|David Peralta - LF||Anthony Rizzo - 1B|
|Paul Goldschmidt - 1B||Albert Almora - CF|
|A.J. Pollock - CF||Jason Heyward - RF|
|Steven Souza - RF||Willson Contreras - C|
|Jake Lamb - 3B||Ian Happ - 3B|
|Daniel Descalso - 2B||Kyle Schwarber - LF|
|Nick Ahmed - SS||Addison Russell - SS|
|Alex Avila - C||Tyler Chatwood - RHP|
|Zack Godley - RHP||David Bote - 2B|
Another chance today for the D-backs to return to the top of the National League West, Braves willing (as they play the Dodgers later on today). The first step, however, will be beating the Cubs in the finale of this four-game set, and the way Zack Godley has been pitching of late, I’m hopeful. Indeed, the same goes for all our pre-Godley starters this turn round the rotation: none of them have allowed more than one earned run. Taking a quick scope to see when was the last time we had four consecutive starts like that. Not this year, I think: it appears to be September 13-16 last season, when Patrick Corbin, Godley, Robbie Ray and Zack Greinke faced Colorado and San Francisco, and allowed 2 ER over 29.2 IP.
As Sean wrote about earlier in the week, Godley’s mechanics have looked a lot better over his last couple of starts. We haven’t seen quite the same volume of pitches followed by Zack tumbling off the mound towards the first-base side, something which even to the mechanically-unsavvy such as myself, was clearly not a great thing. The results have been much improved, particularly in terms of Godley being able to control his pitches. From May 8- July 1, Godley walked 36 batters in 58 innings, a rate of 5.6 per nine innings. In his three starts since then, even with a shaky outing last time, the walk rate has dropped to 3.2 per 9 IP, with 20 strikeouts over 17 innings.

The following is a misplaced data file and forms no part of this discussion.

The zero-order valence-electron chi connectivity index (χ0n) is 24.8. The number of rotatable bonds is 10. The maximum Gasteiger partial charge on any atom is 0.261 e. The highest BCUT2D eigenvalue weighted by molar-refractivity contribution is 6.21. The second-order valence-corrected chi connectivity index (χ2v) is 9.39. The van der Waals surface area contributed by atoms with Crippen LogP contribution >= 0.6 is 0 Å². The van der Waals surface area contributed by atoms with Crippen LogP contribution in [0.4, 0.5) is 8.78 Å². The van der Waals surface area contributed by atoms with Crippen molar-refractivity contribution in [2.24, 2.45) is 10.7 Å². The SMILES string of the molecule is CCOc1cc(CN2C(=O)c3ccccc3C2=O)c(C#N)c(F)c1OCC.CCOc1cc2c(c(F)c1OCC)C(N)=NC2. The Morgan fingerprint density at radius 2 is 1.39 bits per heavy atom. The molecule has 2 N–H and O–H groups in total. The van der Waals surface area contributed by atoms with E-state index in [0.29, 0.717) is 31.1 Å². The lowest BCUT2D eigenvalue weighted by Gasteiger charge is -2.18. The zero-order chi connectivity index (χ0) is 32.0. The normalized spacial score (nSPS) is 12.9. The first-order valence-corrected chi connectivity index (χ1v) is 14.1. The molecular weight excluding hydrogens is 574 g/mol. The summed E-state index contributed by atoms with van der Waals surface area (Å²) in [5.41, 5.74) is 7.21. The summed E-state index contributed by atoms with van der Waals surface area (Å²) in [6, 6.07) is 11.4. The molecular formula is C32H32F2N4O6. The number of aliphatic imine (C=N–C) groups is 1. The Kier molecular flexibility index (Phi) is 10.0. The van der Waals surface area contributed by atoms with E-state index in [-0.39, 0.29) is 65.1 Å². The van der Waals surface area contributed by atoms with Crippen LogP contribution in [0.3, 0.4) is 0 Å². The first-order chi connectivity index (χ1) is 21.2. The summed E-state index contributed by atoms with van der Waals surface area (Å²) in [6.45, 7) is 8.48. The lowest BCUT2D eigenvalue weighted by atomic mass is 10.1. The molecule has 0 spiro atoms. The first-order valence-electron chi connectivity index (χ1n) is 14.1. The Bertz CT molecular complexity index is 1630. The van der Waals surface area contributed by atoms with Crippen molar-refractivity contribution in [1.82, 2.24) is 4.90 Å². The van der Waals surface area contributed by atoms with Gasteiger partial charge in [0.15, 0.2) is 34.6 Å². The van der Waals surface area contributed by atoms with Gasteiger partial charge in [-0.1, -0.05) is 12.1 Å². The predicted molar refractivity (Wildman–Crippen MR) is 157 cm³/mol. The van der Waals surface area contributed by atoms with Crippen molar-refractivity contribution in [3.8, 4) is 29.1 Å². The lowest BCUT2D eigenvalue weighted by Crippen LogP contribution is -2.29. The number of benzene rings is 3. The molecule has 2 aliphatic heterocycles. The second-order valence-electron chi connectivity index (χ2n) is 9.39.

His opponent today, Tyler Chatwood, has been far worse. His 79 walks leads the majors, and it’s not even close - the next pitcher has issued fifteen fewer BB than Chatwood. He has averaged eight per nine innings, which is insane. He’s a little short of the innings to this point - mostly because he averages fewer than five per start - but no qualifying pitcher has had that BB/9 rate since Tommy Byrne reached 8.22 for the 1949 Yankees. No-one has even reached seven since Byrne the following year. [Byrne somehow managed to work around those walks, and went 30-16 over those two seasons] Patience is the key for the D-backs here, obviously. Let Chatwood prove he can throw strikes, or take your base.